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Review: Checkpoint Inhibitors and Other Immunotherapies in Urologic Cancer

Key findings

  • This review outlines immune-based therapy options for renal cell carcinoma (RCC), bladder cancer, and prostate cancer
  • Pembrolizumab is recommended as adjuvant treatment for certain cases of localized clear cell RCC
  • In combination with other agents, pembrolizumab and nivolumab are FDA-approved for first-line treatment of advanced clear cell RCC, but response rates in non–clear cell RCC are poorer
  • Four checkpoint inhibitors are now indicated for advanced bladder cancer, and enfortumab vedotin, an antibody–drug conjugate, is FDA-approved for metastatic bladder cancer refractory to platinum chemotherapy and checkpoint inhibitor therapy
  • For treatment of metastatic castrate-resistant prostate cancer, sipuleucel-T or pembrolizumab are options in some instances, and the combination of nivolumab and ipilimumab shows promise

Immunotherapies, including monoclonal antibodies, checkpoint inhibitors, vaccines, and drug–antibody conjugates, have revolutionized the treatment of urologic cancers over the past two decades.

In Urologic Clinics of North America, Aleksandra Walasek, MD, a clinical fellow in Surgery in the Department of Urology at Massachusetts General Hospital, and Dimitar V. Zlatev, MD, urologic surgeon in the Department and urologic oncologist at the Mass General Cancer Center, review the evidence underlying the latest recommendations.

Localized Clear Cell Renal Cell Carcinoma (RCC)

Pembrolizumab is recommended as adjuvant treatment for patients with:

  • Stage 2 clear cell RCC and grade 4 or sarcomatoid high-risk features
  • Stage 3 clear cell RCC
  • Stage 4 clear cell RCC along with resection of metastatic lesions and within one year of nephrectomy

Advanced Clear Cell RCC

The checkpoint inhibitors currently used as first-line therapy for advanced or metastatic clear cell RCC are part of combination regimens:

  • Nivolumab plus ipilimumab is FDA-approved as the first-line treatment of intermediate- and poor-risk advanced clear cell RCC
  • Nivolumab plus cabozantinib, and pembrolizumab plus axitinib, are FDA-approved as first-line therapy for advanced clear cell RCC

Non–Clear Cell RCC

Pembrolizumab and nivolumab have been studied as monotherapy in non–clear cell RCC, but response rates are substantially lower than for clear cell RCC.

Non–Muscle-invasive Bladder Cancer

Pembrolizumab is an option based on results of a recent phase 2 trial (published in The Lancet) in patients treated for high-risk cancer in situ (with or without solid papillary tumor) who had not responded to Bacillus Calmette–Guerin.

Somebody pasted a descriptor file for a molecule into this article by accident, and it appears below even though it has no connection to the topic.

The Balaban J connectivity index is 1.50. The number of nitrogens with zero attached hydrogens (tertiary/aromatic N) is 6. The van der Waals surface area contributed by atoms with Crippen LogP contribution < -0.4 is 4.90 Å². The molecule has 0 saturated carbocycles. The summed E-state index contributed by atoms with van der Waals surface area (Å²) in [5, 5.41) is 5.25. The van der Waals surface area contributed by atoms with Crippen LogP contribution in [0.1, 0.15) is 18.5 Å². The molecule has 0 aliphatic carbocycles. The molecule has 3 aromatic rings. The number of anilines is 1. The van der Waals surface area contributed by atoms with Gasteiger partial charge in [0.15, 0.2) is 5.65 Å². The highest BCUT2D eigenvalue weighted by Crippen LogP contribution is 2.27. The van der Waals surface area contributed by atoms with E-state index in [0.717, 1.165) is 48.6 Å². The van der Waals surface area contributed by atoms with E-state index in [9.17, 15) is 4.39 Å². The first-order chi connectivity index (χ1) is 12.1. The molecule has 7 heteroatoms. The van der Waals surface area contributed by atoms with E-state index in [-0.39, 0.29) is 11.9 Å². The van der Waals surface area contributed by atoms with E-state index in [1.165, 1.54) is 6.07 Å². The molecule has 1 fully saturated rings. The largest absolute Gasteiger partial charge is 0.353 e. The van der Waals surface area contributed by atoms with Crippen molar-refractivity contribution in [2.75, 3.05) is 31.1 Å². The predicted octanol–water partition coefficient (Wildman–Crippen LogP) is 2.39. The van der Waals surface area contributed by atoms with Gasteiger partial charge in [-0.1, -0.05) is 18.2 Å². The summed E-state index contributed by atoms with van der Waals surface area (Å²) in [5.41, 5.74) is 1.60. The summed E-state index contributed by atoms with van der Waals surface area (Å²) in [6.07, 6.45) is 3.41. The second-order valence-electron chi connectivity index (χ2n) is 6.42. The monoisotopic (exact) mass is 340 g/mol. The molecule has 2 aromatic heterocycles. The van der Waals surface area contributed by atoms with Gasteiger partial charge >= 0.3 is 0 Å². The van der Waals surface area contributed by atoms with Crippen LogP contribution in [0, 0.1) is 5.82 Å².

Muscle-invasive Nonmetastatic Bladder Cancer

Nivolumab may be considered an adjuvant therapy for patients who received cisplatin-based neoadjuvant therapy and for whom pathology after cystectomy demonstrates T3, T4, or node-positive disease, based on results of a recent phase 3 double-blind, randomized controlled trial published in The NEJM.

Locally Advanced or Metastatic Bladder Cancer

Four checkpoint inhibitors are FDA-approved for advanced bladder cancer:

  • Pembrolizumab is approved as first-line therapy for metastatic bladder cancer with the explicit restriction not to use it in the first line for patients eligible for platinum-containing chemotherapy, regardless of PD-L1 expression status
  • Atezolizumab is approved only for patients with locally advanced or metastatic bladder cancer who are ineligible for platinum-based chemotherapy and have never received it
  • Nivolumab and avelumab are approved for metastatic bladder cancer that is refractory to platinum-based therapy

Antibody–drug conjugates are the newest therapies for metastatic bladder cancer that is refractory to platinum chemotherapy and checkpoint inhibitor therapy. Enfortumab vedotin is FDA-approved in this setting, and sacituzumab govitecan showed efficacy in a phase 2 trial published in the Journal of Clinical Oncology.

Prostate Cancer

Sipuleucel-T, an autologous cancer vaccine, can be the initial therapy for asymptomatic or minimally symptomatic patients with metastatic castrate-resistant prostate cancer (CRPC) whose disease burden is lower and immune function is presumably more intact. It can also be given to patients who previously received chemotherapy or novel hormonal therapy, but not both.

Importantly, the benefit of sipuleucel-T can't be measured through testing because trials haven't demonstrated a decline in prostate-specific antigen or objective improvement in imaging.

Pembrolizumab has no indication in CRPC but is an option for patients with metastatic CRPC, prior docetaxel therapy, prior treatment with novel hormonal therapy and high tumor mutational burden.

Studies of ipilimumab monotherapy have had mixed results in CRPC. Still, a phase 2 trial in which it was combined with nivolumab showed promise for patients with metastatic CRPC who had previously received chemotherapy (published in Cancer Cell).

Other Urologic Cancers

Immune-based therapies have been studied in a small number of patients with testicular cancer, and no data are available about immunotherapy for penile cancer.

Learn more about the Department of Urology

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